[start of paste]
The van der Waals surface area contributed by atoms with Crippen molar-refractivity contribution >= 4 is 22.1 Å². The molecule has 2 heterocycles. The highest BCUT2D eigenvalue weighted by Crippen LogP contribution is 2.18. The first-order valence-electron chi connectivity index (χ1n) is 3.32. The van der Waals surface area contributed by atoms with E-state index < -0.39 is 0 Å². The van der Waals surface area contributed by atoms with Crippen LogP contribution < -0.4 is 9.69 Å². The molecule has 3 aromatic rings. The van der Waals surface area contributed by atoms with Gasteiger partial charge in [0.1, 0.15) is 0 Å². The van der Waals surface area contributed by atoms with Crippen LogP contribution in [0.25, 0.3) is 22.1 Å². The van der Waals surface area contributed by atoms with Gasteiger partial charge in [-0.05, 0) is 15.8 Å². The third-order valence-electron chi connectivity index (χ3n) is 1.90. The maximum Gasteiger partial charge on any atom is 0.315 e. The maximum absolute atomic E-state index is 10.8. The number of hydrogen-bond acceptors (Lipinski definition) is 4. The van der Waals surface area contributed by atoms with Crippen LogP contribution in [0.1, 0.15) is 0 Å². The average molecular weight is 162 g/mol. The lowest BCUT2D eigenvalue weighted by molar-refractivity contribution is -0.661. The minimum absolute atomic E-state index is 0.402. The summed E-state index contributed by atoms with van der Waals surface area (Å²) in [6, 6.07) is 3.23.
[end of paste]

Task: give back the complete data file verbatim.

The van der Waals surface area contributed by atoms with Crippen molar-refractivity contribution >= 4 is 22.1 Å². The molecule has 2 heterocycles. The highest BCUT2D eigenvalue weighted by Crippen LogP contribution is 2.18. The first-order valence-electron chi connectivity index (χ1n) is 3.32. The van der Waals surface area contributed by atoms with E-state index < -0.39 is 0 Å². The van der Waals surface area contributed by atoms with Crippen LogP contribution < -0.4 is 9.69 Å². The molecule has 3 aromatic rings. The van der Waals surface area contributed by atoms with Gasteiger partial charge in [0.1, 0.15) is 0 Å². The van der Waals surface area contributed by atoms with Crippen LogP contribution in [0.25, 0.3) is 22.1 Å². The van der Waals surface area contributed by atoms with Gasteiger partial charge in [-0.05, 0) is 15.8 Å². The third-order valence-electron chi connectivity index (χ3n) is 1.90. The maximum Gasteiger partial charge on any atom is 0.315 e. The maximum absolute atomic E-state index is 10.8. The number of hydrogen-bond acceptors (Lipinski definition) is 4. The van der Waals surface area contributed by atoms with Crippen LogP contribution in [0.1, 0.15) is 0 Å². The average molecular weight is 162 g/mol. The lowest BCUT2D eigenvalue weighted by molar-refractivity contribution is -0.661. The minimum absolute atomic E-state index is 0.402. The summed E-state index contributed by atoms with van der Waals surface area (Å²) in [6, 6.07) is 3.23.